Taken as a whole, the characters that populate the goofy world of Rayman Legends might be the most enthusiastic ever committed to pixel. Rayman and company grin and greet even the most ferocious of enemies, idle characters pump their fists or pogo on the spot excitedly, and even the game’s anthropomorphic flora appear to be in a perpetual state of ecstasy over their pointless sentience. Such unbridled enjoyment is infectious, and like the world’s longest sugar rush, it never wavers over Rayman Legends' generous run time.
A 2D platformer that successfully binds most of that genre's ideas into a joyously protracted and frequently hilarious romp through the lively imagination of Rayman creator Michel Ancel, Legends hits the ground running and surprises at every turn. Like 2011’s Origins, the game's threadbare story involves some nonsense about a looming threat to Glade of Dreams – the home of Rayman and crew – but details are scarce and character growth non-existent. What is foremost on players' minds is the saving of lums, floating glee-factories that resemble tiny suns with arms and relaxed demeanor, as they are needed to unlock levels and playable characters.
This lack of specific story beats is perhaps to avoid having to justify the varied and curious creatures and settings that the player happens upon during their adventure. Fortunately, for a game almost completely lacking narrative propulsion, its world possesses real character. As Rayman’s posse blaze through a forest swinging on vines, bouncing off mushrooms, bashing baddies, and gliding on air currents above tentacled nasties, inquisitive animals in the background poke their heads out from behind trees and sniff the air, googly eyes wide.
Later, toads shake their fists and yammer incomprehensibly as the player character hitches a ride to earth on their parachutes, and a plump dragon fights to keep himself airborne as he circles our heros, belching fire. The attention to detail in the game’s animation is astounding, and the visuals themselves a sumptuous, cartoonish painting. What’s not to like about a cake level that is constantly morphing around the player as it is gobbled by train-sized centipede-like bugs?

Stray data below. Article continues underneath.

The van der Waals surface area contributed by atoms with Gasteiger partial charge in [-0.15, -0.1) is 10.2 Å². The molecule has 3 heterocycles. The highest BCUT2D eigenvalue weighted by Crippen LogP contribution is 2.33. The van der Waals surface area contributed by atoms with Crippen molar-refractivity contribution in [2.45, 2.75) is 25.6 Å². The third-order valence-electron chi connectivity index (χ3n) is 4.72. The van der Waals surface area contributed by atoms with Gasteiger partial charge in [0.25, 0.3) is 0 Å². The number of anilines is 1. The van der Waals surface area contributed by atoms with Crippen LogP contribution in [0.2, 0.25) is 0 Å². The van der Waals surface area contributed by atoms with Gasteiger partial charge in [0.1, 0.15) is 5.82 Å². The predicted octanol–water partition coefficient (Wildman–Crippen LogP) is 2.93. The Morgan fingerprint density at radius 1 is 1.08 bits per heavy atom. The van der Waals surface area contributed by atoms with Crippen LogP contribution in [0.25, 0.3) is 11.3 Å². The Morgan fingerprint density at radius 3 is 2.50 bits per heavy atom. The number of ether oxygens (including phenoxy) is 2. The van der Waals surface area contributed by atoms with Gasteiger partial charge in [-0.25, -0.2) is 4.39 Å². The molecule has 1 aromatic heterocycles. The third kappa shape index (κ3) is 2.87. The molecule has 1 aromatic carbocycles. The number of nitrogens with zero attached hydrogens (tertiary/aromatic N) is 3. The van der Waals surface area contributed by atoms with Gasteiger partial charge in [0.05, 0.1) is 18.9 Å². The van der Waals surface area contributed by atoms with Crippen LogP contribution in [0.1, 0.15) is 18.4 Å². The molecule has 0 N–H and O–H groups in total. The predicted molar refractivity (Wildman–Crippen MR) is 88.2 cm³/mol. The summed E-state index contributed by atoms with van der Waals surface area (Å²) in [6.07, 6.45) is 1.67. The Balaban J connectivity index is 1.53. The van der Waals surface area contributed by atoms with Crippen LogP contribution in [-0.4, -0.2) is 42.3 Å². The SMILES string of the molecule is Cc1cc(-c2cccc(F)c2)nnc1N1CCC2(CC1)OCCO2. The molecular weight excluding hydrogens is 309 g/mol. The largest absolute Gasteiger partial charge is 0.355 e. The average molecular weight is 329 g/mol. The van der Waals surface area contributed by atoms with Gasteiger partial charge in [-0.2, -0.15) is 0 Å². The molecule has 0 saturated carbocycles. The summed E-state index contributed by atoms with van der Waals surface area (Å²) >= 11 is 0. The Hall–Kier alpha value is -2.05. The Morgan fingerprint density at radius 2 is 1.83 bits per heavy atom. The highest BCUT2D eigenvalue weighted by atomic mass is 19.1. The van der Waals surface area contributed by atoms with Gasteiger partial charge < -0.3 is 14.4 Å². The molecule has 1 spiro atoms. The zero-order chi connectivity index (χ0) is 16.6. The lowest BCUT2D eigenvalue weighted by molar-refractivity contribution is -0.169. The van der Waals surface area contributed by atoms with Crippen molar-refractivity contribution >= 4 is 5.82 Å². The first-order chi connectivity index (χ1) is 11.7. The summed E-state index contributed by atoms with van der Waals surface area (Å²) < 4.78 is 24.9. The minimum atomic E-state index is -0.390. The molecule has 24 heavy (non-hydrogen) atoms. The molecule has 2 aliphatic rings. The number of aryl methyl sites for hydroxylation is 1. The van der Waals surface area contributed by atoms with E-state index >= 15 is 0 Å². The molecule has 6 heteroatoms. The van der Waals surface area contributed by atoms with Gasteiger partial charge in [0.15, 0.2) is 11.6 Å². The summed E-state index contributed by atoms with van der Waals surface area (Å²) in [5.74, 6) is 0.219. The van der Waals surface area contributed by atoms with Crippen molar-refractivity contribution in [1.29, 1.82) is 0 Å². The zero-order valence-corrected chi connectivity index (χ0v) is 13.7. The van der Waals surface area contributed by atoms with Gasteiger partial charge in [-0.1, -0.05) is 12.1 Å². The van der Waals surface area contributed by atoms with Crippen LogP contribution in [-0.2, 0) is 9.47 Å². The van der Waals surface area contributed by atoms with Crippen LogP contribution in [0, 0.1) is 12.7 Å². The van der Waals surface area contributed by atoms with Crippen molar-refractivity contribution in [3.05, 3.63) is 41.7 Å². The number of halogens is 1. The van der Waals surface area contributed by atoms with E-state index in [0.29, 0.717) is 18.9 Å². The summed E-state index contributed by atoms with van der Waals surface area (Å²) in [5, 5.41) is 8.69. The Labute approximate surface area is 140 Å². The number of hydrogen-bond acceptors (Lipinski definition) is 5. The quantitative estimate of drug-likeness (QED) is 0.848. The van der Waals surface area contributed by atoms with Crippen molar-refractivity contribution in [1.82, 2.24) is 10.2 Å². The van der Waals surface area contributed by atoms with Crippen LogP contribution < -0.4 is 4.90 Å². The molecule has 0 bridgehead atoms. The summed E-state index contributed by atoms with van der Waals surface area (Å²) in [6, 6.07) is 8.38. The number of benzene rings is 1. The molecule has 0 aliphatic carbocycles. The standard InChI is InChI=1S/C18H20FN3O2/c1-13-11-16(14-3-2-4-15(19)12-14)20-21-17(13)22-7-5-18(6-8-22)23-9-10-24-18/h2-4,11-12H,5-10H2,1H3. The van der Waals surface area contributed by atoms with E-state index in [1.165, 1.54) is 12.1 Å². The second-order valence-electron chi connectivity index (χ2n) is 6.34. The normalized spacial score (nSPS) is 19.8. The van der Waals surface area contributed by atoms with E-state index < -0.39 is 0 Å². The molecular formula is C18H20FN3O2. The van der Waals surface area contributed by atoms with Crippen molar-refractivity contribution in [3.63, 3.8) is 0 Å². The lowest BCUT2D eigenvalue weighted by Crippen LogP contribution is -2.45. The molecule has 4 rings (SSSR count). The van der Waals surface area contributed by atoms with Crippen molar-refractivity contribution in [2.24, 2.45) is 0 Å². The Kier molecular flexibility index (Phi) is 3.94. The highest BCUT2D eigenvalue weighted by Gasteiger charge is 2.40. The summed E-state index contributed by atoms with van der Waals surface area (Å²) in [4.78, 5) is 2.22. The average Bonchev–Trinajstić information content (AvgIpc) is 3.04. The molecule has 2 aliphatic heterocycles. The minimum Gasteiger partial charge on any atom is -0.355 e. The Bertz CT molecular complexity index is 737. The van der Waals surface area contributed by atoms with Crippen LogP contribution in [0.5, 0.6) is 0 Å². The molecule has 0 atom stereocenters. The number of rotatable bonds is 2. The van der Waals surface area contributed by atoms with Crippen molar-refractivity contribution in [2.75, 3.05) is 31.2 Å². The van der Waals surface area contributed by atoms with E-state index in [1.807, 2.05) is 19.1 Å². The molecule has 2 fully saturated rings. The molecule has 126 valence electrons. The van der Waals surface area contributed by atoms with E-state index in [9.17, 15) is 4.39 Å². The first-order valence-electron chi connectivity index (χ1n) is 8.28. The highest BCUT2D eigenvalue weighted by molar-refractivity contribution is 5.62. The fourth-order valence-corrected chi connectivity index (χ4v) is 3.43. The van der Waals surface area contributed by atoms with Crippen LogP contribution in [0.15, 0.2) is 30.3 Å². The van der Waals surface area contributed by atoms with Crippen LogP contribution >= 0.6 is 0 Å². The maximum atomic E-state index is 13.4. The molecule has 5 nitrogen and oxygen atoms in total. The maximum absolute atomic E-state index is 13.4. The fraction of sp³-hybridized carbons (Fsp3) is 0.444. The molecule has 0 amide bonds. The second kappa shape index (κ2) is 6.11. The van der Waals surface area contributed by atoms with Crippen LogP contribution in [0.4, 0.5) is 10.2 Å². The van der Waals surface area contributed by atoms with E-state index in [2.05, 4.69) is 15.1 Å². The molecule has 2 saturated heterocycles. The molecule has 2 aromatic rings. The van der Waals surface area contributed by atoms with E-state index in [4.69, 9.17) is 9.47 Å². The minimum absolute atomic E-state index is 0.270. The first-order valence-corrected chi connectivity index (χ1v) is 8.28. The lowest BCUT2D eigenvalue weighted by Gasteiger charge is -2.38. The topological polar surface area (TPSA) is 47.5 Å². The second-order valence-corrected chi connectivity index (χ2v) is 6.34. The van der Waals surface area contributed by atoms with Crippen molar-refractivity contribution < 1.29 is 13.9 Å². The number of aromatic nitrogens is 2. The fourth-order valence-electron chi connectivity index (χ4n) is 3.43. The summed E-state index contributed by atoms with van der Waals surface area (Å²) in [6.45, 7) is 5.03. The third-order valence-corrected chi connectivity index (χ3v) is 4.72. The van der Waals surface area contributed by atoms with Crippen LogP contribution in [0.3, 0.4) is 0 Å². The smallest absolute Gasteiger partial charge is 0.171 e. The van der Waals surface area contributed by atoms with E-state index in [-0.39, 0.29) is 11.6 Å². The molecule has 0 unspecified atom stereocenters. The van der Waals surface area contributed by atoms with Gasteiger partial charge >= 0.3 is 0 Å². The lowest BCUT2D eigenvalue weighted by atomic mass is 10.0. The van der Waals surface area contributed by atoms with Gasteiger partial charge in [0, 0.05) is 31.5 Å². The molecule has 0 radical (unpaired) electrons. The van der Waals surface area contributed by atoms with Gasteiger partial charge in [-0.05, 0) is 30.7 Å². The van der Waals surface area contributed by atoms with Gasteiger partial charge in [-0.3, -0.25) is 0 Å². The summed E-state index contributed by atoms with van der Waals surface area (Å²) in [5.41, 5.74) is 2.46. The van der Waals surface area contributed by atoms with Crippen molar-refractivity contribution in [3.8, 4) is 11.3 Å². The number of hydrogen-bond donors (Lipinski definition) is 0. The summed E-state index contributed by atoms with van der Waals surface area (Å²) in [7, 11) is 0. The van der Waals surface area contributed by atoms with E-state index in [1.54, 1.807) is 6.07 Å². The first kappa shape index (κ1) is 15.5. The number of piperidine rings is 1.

The game’s level design is also of the highest quality, and wrings every ounce of mileage from its few mechanics. Some levels are tranquil explorations of serene islands suspended in air, while others breakneck dashes under crumbling castles, hounded by thorny tentacles or walls of fire. There is plenty of wall-jumping and object-smashing, but puzzles also abound, usually in the form of one of many hidden challenge rooms. Most involve rotating, shifting, or otherwise changing the state of objects using Murfy, Rayman’s fly-like friend, then guiding Rayman through.
Rayman Legends grips the player’s attention by offering small tweaks on its mechanics, by focussing on one aspect of gameplay, or by shifting genre altogether – something it does frequently and masterfully.
There are engaging side-scrolling shooter missions against toads strapped in jetpacks, floating sections that mine the same tension as classic games like Pitfall and Lander, and delightful Bit.Trip-style rhythm games that require the player to frantically traverse hazards in time with things like a lighthearted yet totally kick-ass version of Black Betty, or a Mexican Mariachi band's cover of Eye Of The Tiger.
Even without the propulsion provided by the familiar strains of pop songs, Legends’ soundtrack is outstanding. Its score shifts from orchestral might to relaxed ukulele and whistling as the levels unfurl, and its hilarious sound effects, from its grunting toads to whooping Teensies to stinging smack attacks, are great. Everything has an associated noise, but not even Murphy’s high-pitched exaltations or the “Oooh!” from an unseen audience whenever a secret room is discovered ever wear thin.
Despite players being able to resurrect each other indefinitely, having more than one onscreen (the game allows up to four, or five on Wii U) doesn’t neuter its at-times spiky difficulty at all. In fact, a high degree of co-operation is required just not to accidentally swing a rope out of the reach of a plummeting teammate, for instance. The results of such selfishness are frequently amusing though, and friends come with other benefits: characters can stand on each others' heads to easily access areas tougher to reach alone, as well as team up on bosses.
Multiplayer outside the local-only campaign comes in the form of Kung Foot – a passable soccer minigame – and online challenges, which are updated daily. Challenges consist of time trials against all others in the game’s community, wherein each run shows the ghosts of those also competing. It's an addicting and rewarding mode whose levels so far have been pleasingly tough to master, and it's nice to see one's standing on local as well as global leaderboards.
Rayman Legends is an enthusiastic celebration of gaming. A magnificent confluence of personality-filled visuals, brilliant sound, and smart design decisions well-implemented, it overflows with charm and has the gameplay to match. An improvement in every area over the already-triumphant Rayman Origins, it’s an ecstatic, energetic, essential title, the peers of which are as few as its faults.